We’ve all used them, and I promise you’ll catch plenty of fish with a red and white bobber!
But a better design is the slip float.
Slip floats like the Thill are designed to slide along your line, allowing much more accurate casting than the traditional bobber.
They’re very easy to set up, and we’ll explain that in the next section.
How to set up your rig
Start with a properly loaded spool:
Then, if using a slip float, slide a silicon stop or the included stop knot onto your line.
Slide the flat onto your line.
Now it’s time to attach your hook. Using the Uni Knot, attach your hook to the end of your line.
Adjust the float stop or knot to allow your hook to hang the desired distance below your float.
You may need to add a few pieces of split shot to get your baited hook to sink properly, but don’t add too much!
Live bait selection
Four types of live bait are the most common with this technique, though there are other options.
Insects are natural prey items for many species, and as any experienced angler will tell you, crickets are extremely effective as live bait. Everything from bluegill to perch will take a cricket, and bass have been known to hit them as well.
They often attract a strike immediately:
But don’t take our word for it. James T. Davis at Texas A&M reports that “Crickets generally are considered one of the most effective baits for both sunfish and catfish. They are especially effective for big bluegill in the summer and late fall.”
You can find crickets at your local bait sore, and you should arrive with a Frabill Cricket Cage Tube in hand.
This clever device lets you keep your crickets in one place, and the conical end has a stopper that allows you to shake a single cricket into your hand at a time.
Crickets are easy to rig, and they last a long time.
My favorite technique is simple.
Hold the cricket firmly but gently - you don’t want to smash it or injure it any more than necessary. Slide the point of your hook under the exoskeleton below the head, running it as shallowly as you can. Push the point back through the hard shell on the back, and push the cricket gently into place on the bend of your hook.
There are other effective ways to rig crickets, though, so watch this video for some alternatives:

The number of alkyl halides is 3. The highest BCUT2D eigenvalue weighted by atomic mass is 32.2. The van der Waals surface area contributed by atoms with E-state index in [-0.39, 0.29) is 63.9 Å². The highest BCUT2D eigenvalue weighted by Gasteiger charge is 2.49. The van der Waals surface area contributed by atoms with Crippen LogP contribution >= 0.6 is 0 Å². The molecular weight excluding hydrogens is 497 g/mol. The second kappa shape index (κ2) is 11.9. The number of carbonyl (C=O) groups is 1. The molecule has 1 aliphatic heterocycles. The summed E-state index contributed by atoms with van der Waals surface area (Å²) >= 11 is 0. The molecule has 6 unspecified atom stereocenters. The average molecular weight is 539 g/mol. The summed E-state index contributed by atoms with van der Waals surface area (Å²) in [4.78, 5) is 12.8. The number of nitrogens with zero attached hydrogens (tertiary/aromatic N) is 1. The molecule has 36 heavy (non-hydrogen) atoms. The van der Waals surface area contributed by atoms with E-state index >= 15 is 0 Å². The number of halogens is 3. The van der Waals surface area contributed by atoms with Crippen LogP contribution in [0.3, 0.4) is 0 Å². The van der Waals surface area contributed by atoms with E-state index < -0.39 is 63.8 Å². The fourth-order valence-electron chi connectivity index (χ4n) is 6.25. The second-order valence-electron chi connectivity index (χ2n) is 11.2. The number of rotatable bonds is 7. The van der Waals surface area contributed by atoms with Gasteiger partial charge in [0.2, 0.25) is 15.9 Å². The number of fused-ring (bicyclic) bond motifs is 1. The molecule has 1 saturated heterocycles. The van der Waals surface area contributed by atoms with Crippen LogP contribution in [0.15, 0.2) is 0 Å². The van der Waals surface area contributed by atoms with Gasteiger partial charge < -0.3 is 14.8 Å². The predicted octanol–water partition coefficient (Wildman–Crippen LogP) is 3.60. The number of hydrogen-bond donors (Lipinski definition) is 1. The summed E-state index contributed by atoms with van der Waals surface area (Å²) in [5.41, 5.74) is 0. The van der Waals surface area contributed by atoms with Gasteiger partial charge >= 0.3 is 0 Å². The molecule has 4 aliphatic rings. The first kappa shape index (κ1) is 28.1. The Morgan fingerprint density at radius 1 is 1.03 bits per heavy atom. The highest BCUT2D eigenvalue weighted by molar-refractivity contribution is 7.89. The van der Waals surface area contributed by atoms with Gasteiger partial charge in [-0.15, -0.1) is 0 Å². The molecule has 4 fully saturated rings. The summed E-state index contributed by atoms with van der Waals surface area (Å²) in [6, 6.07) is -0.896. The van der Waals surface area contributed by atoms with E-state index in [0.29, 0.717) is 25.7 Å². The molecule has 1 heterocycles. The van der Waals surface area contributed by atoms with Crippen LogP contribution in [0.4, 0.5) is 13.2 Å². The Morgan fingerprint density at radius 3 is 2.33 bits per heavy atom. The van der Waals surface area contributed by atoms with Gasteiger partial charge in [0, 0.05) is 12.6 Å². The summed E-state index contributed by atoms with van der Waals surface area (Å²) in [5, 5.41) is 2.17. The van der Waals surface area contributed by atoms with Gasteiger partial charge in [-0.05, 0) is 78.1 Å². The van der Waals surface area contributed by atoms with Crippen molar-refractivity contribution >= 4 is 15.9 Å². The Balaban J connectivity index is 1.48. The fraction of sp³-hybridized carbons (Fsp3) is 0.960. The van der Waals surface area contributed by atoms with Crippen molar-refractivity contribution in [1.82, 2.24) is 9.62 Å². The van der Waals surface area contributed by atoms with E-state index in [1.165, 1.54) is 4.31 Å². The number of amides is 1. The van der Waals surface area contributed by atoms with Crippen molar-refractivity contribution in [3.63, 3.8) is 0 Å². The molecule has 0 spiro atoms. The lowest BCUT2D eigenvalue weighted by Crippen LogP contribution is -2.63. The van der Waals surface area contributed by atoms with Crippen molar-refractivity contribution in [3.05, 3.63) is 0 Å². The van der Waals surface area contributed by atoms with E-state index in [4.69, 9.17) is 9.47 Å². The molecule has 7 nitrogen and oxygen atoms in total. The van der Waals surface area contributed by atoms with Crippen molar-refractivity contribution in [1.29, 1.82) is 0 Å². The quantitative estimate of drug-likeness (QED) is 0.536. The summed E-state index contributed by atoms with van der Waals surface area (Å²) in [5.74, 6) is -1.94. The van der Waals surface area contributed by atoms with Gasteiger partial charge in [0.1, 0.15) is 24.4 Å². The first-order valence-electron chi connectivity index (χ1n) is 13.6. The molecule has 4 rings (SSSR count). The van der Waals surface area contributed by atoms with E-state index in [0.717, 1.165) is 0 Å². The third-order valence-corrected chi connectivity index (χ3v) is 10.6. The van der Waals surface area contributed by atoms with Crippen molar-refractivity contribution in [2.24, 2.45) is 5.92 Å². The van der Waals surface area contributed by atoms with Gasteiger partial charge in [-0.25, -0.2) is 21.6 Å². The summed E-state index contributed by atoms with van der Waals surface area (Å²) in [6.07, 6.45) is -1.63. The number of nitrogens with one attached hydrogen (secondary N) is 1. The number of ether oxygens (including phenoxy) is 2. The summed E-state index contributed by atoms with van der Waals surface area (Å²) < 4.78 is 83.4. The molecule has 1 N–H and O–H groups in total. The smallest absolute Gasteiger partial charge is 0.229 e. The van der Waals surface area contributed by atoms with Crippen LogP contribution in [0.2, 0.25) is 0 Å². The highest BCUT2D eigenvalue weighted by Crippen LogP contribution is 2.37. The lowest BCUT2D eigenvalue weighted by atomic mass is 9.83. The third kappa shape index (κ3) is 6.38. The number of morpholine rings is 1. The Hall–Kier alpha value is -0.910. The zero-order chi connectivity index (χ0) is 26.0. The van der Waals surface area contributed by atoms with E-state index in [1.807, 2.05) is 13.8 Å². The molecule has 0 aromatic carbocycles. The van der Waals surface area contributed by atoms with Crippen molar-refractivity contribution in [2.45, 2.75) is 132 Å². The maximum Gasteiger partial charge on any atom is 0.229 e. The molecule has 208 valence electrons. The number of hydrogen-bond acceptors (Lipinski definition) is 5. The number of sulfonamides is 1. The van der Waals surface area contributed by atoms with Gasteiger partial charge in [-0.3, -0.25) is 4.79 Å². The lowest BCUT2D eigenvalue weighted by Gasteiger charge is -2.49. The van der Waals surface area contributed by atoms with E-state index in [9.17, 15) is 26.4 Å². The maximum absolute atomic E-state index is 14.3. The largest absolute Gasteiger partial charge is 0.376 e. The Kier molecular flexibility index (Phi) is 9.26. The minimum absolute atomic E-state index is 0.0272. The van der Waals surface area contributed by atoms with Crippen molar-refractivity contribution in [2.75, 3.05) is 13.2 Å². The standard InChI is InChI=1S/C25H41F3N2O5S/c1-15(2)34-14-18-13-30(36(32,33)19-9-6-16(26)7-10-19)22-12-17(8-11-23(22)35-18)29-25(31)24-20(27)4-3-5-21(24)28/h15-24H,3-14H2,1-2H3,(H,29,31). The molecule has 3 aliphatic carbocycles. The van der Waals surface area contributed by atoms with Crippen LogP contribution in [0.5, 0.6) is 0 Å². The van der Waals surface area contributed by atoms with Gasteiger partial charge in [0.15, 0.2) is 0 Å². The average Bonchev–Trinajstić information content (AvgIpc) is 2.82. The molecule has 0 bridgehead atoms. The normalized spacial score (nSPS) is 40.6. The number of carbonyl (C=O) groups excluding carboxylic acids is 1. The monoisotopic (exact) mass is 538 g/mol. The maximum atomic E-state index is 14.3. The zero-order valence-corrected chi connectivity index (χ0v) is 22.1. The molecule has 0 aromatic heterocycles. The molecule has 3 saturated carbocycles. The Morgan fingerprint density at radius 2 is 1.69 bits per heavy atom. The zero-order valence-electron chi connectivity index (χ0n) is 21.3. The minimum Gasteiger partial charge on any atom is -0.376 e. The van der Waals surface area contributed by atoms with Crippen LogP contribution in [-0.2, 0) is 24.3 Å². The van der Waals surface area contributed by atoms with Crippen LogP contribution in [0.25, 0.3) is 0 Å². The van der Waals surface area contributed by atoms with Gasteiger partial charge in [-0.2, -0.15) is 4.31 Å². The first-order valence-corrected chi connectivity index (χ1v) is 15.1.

Tiny wax worms are the larval stage of the wax moth (Galleria mellonella), and though they’re small, they have a scent and appearance that drives panfish wild. Probably the live bait of choice for trout, they’re no slouch on panfish of other kinds, either.
Waxworms can be found at your local bait shop, though they’re something of a regional choice.
They’re also easy to rig.
Using the same hook as you would for crickets, simply pierce the waxworm mid-body and feed it onto the hook, exposing the point. You’ll end up with both ends of the wax worm wriggling, and that’s a surefire recipe for a strike!
Nightcrawlers vie with crickets and minnows for the title of “most popular live bait.” Available in your backyard as well as in almost every bait shop, they’re easy to come by and amazingly effective.
As I mentioned above, I recommend a baitholder hook with nightcrawlers, and the #6 Eagle Claw baitholder is just perfect for a wide range of panfish.
Rigging nightcrawlers is pretty simple, but many people get it wrong. What you don’t want is a lot of hook exposed, as in the examples below:
Don’t do this!
To rig your worm correctly, start with the head of the worm and run the hook straight into the top, feeding the worm’s body onto the hook as you slip it around the bend toward the shank.
You'll notice that those upward-facing barbs let you slide that worm’s head up toward the eye - and that’s something you want to do.
Keep feeding that worm upward until you’ve got the head snug against the eye, or even over it a touch.
When you’ve got the right amount of worm on your shank, pass the point out of the worm’s body and let the rest dangle free.
This is a properly hooked worm.
A bit of worm trailing from your hook is perfect.
Now, if you’re using tiny worms, the process just starts with a pass of the hook into the body below the head and then continues as above. You’ll have some head running off to one side, too, and that’s just fine!